Friday, September 11, 2009

Justice Verma on Justice Bhat's judgment and the judges' assets controversy

Justice Bhat's judgment on declaration of assets by judges continues to be in the limelight, and has drawn high praise from the former CJI, Justice Verma, in an op-ed that appears in today's Express. In praising Justice Bhat, Justice Verma calls this yet another instance of a situation where “the high courts have shown the right path where the Supreme Court dithered.” (Though he doesn’t explicitly mention this, the historical precedent he cites is interesting because that involved a situation where he himself was one of the High Court judges who “took the right path” while the Supreme Court “dithered” in delivering the infamous ADM Jabalpur decision.)


In today’s op-ed, Justice Verma joins the rapidly increasing group of eminent figures who have been critical of CJI Balakrishnan's handling of this issue. Justice Verma goes further, to apportion responsibility to Attorney General Vahanvati by recalling historical precedents where his predecessors in office refused to go along with problematic instructions issued by their clients.

Justice Verma has been a consistent advocate for full disclosure of assets by judges. While recognising Justice Bhat's expressed concerns about the privacy rights of judges, Justice Verma has this to say:


The one area of concern voiced by many judges who are in favour of disclosure needs mention. They want a safeguard against harassment by unscrupulous persons and disgruntled litigants who are known to make false and scurrilous allegations even against some honest judges for ulterior motives. Even though the apprehension is genuine, it has to be accepted as an occupational hazard, which is common to all public functionaries. Moreover, the additional contempt power is available to the judges as a deterrent. In any case, this aspect can be taken care of, and can not be a justification for not declaring the assets subject to public scrutiny for legitimate reasons. In the current environment of waning credibility of the higher judiciary, with specific allegations of corruption based on prima facie authentic materials even against a few of the highest, it is in the judiciary’s own interest to be fully transparent and above suspicion.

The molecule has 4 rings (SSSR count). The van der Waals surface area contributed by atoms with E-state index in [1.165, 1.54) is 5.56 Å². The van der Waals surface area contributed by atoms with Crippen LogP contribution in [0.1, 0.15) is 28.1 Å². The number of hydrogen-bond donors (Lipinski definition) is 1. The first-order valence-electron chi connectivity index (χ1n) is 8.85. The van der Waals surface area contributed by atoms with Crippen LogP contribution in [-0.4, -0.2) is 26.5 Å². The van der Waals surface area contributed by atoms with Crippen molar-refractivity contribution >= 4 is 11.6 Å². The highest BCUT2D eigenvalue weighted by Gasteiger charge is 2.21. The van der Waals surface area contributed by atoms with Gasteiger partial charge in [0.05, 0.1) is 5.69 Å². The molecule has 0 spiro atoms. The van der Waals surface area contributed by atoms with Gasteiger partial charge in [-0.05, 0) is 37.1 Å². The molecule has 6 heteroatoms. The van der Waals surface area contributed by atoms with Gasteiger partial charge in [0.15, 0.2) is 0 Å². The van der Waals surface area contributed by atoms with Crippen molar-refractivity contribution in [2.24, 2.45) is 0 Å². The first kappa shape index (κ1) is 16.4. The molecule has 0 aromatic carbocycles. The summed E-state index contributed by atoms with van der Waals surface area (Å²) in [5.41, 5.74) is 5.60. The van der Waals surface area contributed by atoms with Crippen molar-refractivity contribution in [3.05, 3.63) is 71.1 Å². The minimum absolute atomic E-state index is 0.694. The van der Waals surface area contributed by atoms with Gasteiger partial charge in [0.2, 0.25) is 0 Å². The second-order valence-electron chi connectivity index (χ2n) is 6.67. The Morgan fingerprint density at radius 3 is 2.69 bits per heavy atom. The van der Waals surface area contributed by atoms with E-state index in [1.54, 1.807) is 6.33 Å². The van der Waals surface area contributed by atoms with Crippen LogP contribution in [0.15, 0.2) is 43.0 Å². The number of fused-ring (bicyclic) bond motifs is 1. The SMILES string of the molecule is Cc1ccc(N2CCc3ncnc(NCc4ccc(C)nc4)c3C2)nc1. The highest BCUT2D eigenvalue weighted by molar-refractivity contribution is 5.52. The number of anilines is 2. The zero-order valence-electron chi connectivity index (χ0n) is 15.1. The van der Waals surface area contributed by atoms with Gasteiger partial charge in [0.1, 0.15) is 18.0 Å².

To me, this is a slight modification of Justice Verma’s earlier stance. He now seems to be making a temporal argument, relying on the current perceptions of the judiciary, to assert that such a measure is required in the times we live in. Other judges too seem to share this view, given that the Madras High Court as a whole recently decided to declare assets of current judges, without seeking any intermediate safeguard mechanism. These are valid questions to be borne in mind when formulating regulatory policy. However, another important question to be considered is whether it is advisable to formulate a long-term regulatory policy based on temporal considerations such as the current perception of our judiciary.


In his conclusion, Justice Verma joins the chorus of voices seeking a comprehensive legislative scheme in respect of this issue. Given that Justice Bhat’s judgment may yet be appealed (a course of action which Justice Verma, like others before him, strongly advises against) and the uncertain status of the Judges (Declaration of Assets and Liabilities) Bill, 2009, it seems the larger issues behind this controversy will stay with us for a while.

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